Archive for February, 2010

PostHeaderIcon A Night of Magical Acting

CurtainsChicagoans currently can see two solo tour de force performances on the boards: Brian Dennehy in Samuel Beckett’s “Krapp’s Last Tape” at the Goodman and Mary Beth Fisher in “The Year of Magical Thinking” at Court Theatre.  While more theater-goers have seen Dennehy’s performance, you should head to Hyde Park this week for the final performances of the Joan Didion play.

While I’ve usually viewed Didion’s writing as too cool, controlled and detached, I found the move from page to stage made her story more gripping. Fisher’s remarkable portrayal mad it easier to picture Didion navigating the various stages of grief she endured during the year in which she lost both her long-time husband, fellow writer John Gregory Dunne, but also her daughter, Quintana or Q-Roo.

We witness the dispassionate journalistic observer, Didion’s preferred  identity, give way to a traumatized woman who adopts a form of denial, called “magical thinking”, to convince herself that Dunne has only gone out and will soon return. Eventually she admits, “I was crazy for a while”.

Fisher holds the stage—and audience—in her grip for 90 minutes (45 minutes longer than Dennehy) using the full range of her acting repertoire–movement, voice and gesture–to tell Didion’s tale. Fisher has appeared at Court in six previous productions.

However, director Charles Newell, in an after-performance discussion, said that he did very little directing and let Fisher find the character and the play’s heart in what he called, “The Gospel According to Joan”.  I experienced an emotionally-charged moment at the very end when Fisher, who had been speaking to the audience throughout, moves to a chair and turns away from them.  She has nothing more to say and must now face her solitude and grief alone.

PostHeaderIcon Berlin’s Digital Concert Hall


The classical music world has witnessed more change in the past decade than in the previous half-century.  Everything seems to be in play from old assumptions to new recording models, more adventurous programming, new audience initiatives and testing new technology.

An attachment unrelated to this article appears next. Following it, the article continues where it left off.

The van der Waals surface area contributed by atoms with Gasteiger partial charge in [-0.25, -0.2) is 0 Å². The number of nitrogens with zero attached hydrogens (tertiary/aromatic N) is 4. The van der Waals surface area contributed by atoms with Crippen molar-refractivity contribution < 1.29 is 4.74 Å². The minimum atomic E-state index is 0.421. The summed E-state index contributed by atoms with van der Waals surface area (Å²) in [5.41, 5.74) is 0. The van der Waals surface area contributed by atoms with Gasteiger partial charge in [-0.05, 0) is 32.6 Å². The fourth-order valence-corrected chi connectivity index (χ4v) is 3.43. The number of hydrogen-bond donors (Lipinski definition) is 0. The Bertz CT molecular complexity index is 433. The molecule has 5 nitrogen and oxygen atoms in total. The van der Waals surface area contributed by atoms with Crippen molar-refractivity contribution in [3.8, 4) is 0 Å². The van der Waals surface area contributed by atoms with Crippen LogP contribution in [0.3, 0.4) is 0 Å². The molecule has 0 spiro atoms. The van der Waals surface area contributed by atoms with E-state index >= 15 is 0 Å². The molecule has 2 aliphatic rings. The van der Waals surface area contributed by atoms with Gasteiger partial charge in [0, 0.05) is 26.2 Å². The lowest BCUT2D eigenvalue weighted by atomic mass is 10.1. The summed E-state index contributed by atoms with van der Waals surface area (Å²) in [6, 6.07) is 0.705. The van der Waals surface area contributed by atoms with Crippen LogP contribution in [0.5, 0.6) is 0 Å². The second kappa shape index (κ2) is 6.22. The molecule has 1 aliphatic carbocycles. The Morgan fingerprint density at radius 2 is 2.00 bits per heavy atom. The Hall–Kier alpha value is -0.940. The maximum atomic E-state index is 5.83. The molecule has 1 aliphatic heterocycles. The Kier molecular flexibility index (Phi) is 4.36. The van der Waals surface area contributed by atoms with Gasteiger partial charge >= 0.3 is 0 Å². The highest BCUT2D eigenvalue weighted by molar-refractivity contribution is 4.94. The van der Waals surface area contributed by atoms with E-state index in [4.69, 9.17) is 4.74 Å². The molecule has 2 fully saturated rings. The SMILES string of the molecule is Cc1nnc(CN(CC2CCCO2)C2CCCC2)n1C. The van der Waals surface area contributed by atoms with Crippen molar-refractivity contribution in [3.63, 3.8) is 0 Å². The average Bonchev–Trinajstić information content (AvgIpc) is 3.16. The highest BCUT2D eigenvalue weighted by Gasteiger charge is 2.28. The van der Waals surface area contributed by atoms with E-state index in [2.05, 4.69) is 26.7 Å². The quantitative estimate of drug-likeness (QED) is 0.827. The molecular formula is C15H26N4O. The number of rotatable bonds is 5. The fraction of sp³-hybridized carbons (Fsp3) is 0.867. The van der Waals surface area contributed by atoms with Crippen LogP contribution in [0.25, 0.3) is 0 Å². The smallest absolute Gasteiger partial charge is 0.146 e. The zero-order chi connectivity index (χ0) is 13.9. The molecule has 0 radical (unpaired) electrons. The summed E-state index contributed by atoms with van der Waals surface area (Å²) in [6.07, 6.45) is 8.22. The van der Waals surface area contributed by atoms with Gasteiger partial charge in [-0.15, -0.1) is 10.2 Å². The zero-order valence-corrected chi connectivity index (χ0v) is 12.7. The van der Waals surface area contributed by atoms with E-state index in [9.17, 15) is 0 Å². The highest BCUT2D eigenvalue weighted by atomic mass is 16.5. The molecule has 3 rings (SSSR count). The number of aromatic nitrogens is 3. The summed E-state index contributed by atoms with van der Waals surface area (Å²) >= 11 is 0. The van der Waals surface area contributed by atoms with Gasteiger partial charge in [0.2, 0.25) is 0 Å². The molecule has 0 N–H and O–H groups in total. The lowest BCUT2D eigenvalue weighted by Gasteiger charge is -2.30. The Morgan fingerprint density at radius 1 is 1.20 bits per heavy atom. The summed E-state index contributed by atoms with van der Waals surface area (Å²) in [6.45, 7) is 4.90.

Here at home, the Chicago Symphony inaugurated Resound, its self-produced record label.  Its resoundingly successful music education venture, Beyond the Score, has been copied by orchestras in Cleveland, San Francisco and New York. The Metropolitan Opera left the confines of Lincoln Center and broadcast the opening of “Madame Butterfly” on a Jumbotron screen in Times Square and now transmits simulcast productions to hundreds of movie houses nationwide.

However, one orchestra has taken the lead in extending its brand in search of new audiences and revenues even further.  The Berlin Philharmonic, which marked its 125th anniversary in 2007, launched what it calls the Digital Concert Hall last January.  Subscribers see the orchestra performed live from Philharmonie Concert Hall with excellent picture quality. Five HDTV cameras record the concert and transmit to a studio on the premises.

Olaf Maninger, an orchestra member and managing director of Berlin Media, which produces the programs, said that the idea was first broached about four years ago but that the bandwidth and the proper Flash 264 encoding technology was yet unavailable.

Maninger says a great many other orchestras are thinking of copying the technology but that few have the video studio onsite that can transmit concerts with such high picture and sound quality.  It took 18 months to build the on-site studio.

Although the orchestra members “feel a responsibility to society and to the future of music,” Maninger admits it took him 18 months to overcome resistance among orchestra members to having the cameras record their every note.  “I had to make them comfortable with the idea.  They worried about the camera catching them making mistakes.  Now it’s not so problematic.”

This week, viewers will be able to see conductor Simon Rattle with soloist Mitsuko Uchida in live concert on February 10 and 14 performing Sibelius Symphonies 3 and 4 while Uchida will play Beethoven’s Piano Concertos 2, 3 and 5.

A subscription to a single concert costs $15. A pass good for thirty days of listening  is $58 and gives one access to the concert archives. For more information, go to the Digital Concert Hall’s website at